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The SSRC Library allows visitors to access materials related to self-sufficiency programs, practice and research. Visitors can view common search terms, conduct a keyword search or create a custom search using any combination of the filters at the left side of this page. To conduct a keyword search, type a term or combination of terms into the search box below, select whether you want to search the exact phrase or the words in any order, and click on the blue button to the right of the search box to view relevant results.

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  • Individual Author: Wood, Michelle; Gubits, Daniel; Dastrup, Sam; Dunton, Lauren; Wulff, Carli
    Reference Type: Conference Paper
    Year: 2016

    This video from the 2016 Research and Evaluation Conference on Self-Sufficiency (RECS) describes the Family Options Study, which is a random assignment study examining the impact of housing and services for homeless families in twelve communities across the United States. Topics covered include the study design, findings from the first 18 months, and the services needs of the families involved in the study.
    See fam more at:https://www.opressrc.org/content/workforce-innovation-and-opportunity-act-federal-interagency-coordination-state

    This video from the 2016 Research and Evaluation Conference on Self-Sufficiency (RECS) describes the Family Options Study, which is a random assignment study examining the impact of housing and services for homeless families in twelve communities across the United States. Topics covered include the study design, findings from the first 18 months, and the services needs of the families involved in the study.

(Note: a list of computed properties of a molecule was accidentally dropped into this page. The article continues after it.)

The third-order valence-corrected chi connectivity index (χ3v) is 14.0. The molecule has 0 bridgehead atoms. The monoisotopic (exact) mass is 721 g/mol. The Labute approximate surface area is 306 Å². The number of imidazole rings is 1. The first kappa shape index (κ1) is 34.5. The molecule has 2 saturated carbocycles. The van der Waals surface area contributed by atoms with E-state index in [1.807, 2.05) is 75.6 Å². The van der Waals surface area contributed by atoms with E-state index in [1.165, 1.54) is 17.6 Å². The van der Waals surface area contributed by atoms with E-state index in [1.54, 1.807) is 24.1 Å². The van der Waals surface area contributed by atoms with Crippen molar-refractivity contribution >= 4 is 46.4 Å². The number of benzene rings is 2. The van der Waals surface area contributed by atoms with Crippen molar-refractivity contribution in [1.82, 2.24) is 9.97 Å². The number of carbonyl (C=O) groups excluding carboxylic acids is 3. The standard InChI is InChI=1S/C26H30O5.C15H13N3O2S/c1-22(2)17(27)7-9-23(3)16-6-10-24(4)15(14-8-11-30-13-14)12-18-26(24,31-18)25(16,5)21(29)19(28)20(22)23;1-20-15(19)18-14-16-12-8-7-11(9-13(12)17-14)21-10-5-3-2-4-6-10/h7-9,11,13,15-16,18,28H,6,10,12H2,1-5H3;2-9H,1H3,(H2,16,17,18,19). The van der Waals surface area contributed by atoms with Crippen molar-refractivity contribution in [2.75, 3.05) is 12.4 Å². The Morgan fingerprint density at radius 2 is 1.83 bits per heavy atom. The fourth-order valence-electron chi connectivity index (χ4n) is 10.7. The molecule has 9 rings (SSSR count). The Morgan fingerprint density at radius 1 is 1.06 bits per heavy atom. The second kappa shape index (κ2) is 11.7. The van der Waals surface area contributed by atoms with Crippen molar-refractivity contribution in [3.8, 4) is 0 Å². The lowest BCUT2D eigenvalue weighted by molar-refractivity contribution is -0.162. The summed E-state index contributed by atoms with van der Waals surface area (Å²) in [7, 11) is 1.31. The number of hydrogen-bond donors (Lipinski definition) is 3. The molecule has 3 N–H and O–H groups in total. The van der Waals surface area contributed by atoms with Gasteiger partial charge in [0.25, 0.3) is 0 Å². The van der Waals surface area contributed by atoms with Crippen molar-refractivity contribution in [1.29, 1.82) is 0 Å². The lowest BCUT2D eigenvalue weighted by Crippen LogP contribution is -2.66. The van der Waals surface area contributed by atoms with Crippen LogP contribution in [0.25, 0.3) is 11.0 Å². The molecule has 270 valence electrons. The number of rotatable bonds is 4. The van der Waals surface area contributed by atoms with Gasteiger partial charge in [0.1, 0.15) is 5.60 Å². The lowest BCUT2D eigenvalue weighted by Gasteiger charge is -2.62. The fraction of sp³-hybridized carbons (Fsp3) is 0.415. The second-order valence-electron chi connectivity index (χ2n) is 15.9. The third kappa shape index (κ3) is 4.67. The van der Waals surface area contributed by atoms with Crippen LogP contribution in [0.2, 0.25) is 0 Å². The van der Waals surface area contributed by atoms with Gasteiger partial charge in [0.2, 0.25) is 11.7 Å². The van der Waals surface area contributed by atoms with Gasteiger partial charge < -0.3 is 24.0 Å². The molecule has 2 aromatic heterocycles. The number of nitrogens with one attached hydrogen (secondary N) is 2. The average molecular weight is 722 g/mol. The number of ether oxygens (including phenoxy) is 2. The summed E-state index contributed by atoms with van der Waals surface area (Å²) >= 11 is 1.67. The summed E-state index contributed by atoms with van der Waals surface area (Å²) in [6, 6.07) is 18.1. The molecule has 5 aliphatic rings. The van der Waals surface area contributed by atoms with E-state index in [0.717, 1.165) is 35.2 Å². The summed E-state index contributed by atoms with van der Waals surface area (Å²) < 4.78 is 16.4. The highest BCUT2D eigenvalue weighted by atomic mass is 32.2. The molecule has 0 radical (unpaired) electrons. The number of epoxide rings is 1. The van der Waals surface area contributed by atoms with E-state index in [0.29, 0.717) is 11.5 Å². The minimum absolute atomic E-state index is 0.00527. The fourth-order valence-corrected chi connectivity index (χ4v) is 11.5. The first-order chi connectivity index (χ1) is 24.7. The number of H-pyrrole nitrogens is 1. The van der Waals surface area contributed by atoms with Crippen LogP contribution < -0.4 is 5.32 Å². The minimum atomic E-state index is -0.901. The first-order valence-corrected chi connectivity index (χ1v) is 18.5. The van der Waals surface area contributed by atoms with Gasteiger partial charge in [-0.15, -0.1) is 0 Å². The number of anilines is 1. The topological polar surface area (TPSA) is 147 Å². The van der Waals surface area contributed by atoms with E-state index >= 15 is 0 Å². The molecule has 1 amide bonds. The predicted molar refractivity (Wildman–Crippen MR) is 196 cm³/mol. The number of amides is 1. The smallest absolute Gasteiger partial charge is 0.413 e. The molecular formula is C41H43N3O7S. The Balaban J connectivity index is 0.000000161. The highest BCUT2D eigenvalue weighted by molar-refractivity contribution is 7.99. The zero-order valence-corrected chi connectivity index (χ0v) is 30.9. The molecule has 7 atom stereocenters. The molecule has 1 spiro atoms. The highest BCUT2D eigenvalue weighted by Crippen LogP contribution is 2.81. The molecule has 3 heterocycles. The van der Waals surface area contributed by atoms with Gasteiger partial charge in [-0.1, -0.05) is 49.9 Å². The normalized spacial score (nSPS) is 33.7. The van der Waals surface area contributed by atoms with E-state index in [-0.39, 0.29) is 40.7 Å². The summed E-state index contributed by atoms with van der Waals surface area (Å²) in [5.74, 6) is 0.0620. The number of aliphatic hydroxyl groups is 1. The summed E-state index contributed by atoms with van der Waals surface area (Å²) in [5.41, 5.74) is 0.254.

See fam more at:https://www.opressrc.org/content/workforce-innovation-and-opportunity-act-federal-interagency-coordination-state

  • Individual Author: Ahrens, Katherine A.; Haley, Barbara A.; Rossen, Lauren M.; Lloyd, Patricia C.; Aoki, Yutaka
    Reference Type: Journal Article
    Year: 2016

    Objectives  To compare blood lead levels (BLLs) among US children aged 1 to 5 years according to receipt of federal housing assistance.

    Methods  In our analyses, we used 2005 to 2012 data for National Health and Nutrition Examination Survey (NHANES) respondents that were linked to 1999 to 2014 administrative records from the US Department of Housing and Urban Development (HUD). After we restricted the analysis to children with family income-to-poverty ratios below 200%, we compared geometric mean BLLs and the prevalence of BLLs of 3 micrograms per deciliter or higher among children who were living in assisted housing at the time of their NHANES blood draw (n = 151) with data for children who did not receive housing assistance (n = 1099).

    Results After adjustment, children living in assisted housing had a significantly lower geometric mean BLL (1.44 µg/dL; 95% confidence interval [CI] = 1.31, 1.57) than comparable children who did not receive housing assistance (1.79 µg/dL; 95% CI = 1.59, 2.01; P < .01). The...

    Objectives  To compare blood lead levels (BLLs) among US children aged 1 to 5 years according to receipt of federal housing assistance.

    Methods  In our analyses, we used 2005 to 2012 data for National Health and Nutrition Examination Survey (NHANES) respondents that were linked to 1999 to 2014 administrative records from the US Department of Housing and Urban Development (HUD). After we restricted the analysis to children with family income-to-poverty ratios below 200%, we compared geometric mean BLLs and the prevalence of BLLs of 3 micrograms per deciliter or higher among children who were living in assisted housing at the time of their NHANES blood draw (n = 151) with data for children who did not receive housing assistance (n = 1099).